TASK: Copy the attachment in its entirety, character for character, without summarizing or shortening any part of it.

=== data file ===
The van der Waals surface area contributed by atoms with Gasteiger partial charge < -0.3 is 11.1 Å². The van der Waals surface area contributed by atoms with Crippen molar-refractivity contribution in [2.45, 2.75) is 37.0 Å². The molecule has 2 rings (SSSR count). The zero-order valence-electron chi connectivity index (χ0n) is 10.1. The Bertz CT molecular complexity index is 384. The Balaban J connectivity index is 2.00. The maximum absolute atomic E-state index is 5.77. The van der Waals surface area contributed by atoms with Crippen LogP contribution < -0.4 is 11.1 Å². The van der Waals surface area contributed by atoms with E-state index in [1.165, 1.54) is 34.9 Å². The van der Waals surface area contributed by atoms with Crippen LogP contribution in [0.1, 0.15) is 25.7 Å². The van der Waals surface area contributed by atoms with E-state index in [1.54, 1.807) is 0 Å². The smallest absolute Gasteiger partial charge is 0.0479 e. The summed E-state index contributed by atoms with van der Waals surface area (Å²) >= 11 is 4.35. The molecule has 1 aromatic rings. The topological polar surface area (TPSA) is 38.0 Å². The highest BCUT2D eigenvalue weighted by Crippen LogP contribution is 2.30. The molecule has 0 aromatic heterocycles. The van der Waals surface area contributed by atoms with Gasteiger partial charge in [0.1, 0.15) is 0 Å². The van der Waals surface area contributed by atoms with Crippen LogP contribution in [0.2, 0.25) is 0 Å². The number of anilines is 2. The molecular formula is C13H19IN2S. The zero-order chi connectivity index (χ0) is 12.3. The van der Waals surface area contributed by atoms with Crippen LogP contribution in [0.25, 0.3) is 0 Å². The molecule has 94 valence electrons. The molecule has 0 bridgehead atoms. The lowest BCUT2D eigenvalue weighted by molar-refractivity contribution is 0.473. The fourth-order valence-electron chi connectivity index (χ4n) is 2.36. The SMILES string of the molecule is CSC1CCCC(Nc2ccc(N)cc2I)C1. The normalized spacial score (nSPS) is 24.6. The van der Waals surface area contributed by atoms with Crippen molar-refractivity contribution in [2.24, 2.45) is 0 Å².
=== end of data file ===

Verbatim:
The van der Waals surface area contributed by atoms with Gasteiger partial charge < -0.3 is 11.1 Å². The van der Waals surface area contributed by atoms with Crippen molar-refractivity contribution in [2.45, 2.75) is 37.0 Å². The molecule has 2 rings (SSSR count). The zero-order valence-electron chi connectivity index (χ0n) is 10.1. The Bertz CT molecular complexity index is 384. The Balaban J connectivity index is 2.00. The maximum absolute atomic E-state index is 5.77. The van der Waals surface area contributed by atoms with Crippen LogP contribution < -0.4 is 11.1 Å². The van der Waals surface area contributed by atoms with E-state index in [1.165, 1.54) is 34.9 Å². The van der Waals surface area contributed by atoms with Crippen LogP contribution in [0.1, 0.15) is 25.7 Å². The van der Waals surface area contributed by atoms with E-state index in [1.54, 1.807) is 0 Å². The smallest absolute Gasteiger partial charge is 0.0479 e. The summed E-state index contributed by atoms with van der Waals surface area (Å²) >= 11 is 4.35. The molecule has 1 aromatic rings. The topological polar surface area (TPSA) is 38.0 Å². The highest BCUT2D eigenvalue weighted by Crippen LogP contribution is 2.30. The molecule has 0 aromatic heterocycles. The van der Waals surface area contributed by atoms with Gasteiger partial charge in [0.1, 0.15) is 0 Å². The van der Waals surface area contributed by atoms with Crippen LogP contribution in [0.2, 0.25) is 0 Å². The number of anilines is 2. The molecular formula is C13H19IN2S. The zero-order chi connectivity index (χ0) is 12.3. The van der Waals surface area contributed by atoms with Crippen LogP contribution in [0.25, 0.3) is 0 Å². The molecule has 94 valence electrons. The molecule has 0 bridgehead atoms. The lowest BCUT2D eigenvalue weighted by molar-refractivity contribution is 0.473. The fourth-order valence-electron chi connectivity index (χ4n) is 2.36. The SMILES string of the molecule is CSC1CCCC(Nc2ccc(N)cc2I)C1. The normalized spacial score (nSPS) is 24.6. The van der Waals surface area contributed by atoms with Crippen molar-refractivity contribution in [2.24, 2.45) is 0 Å².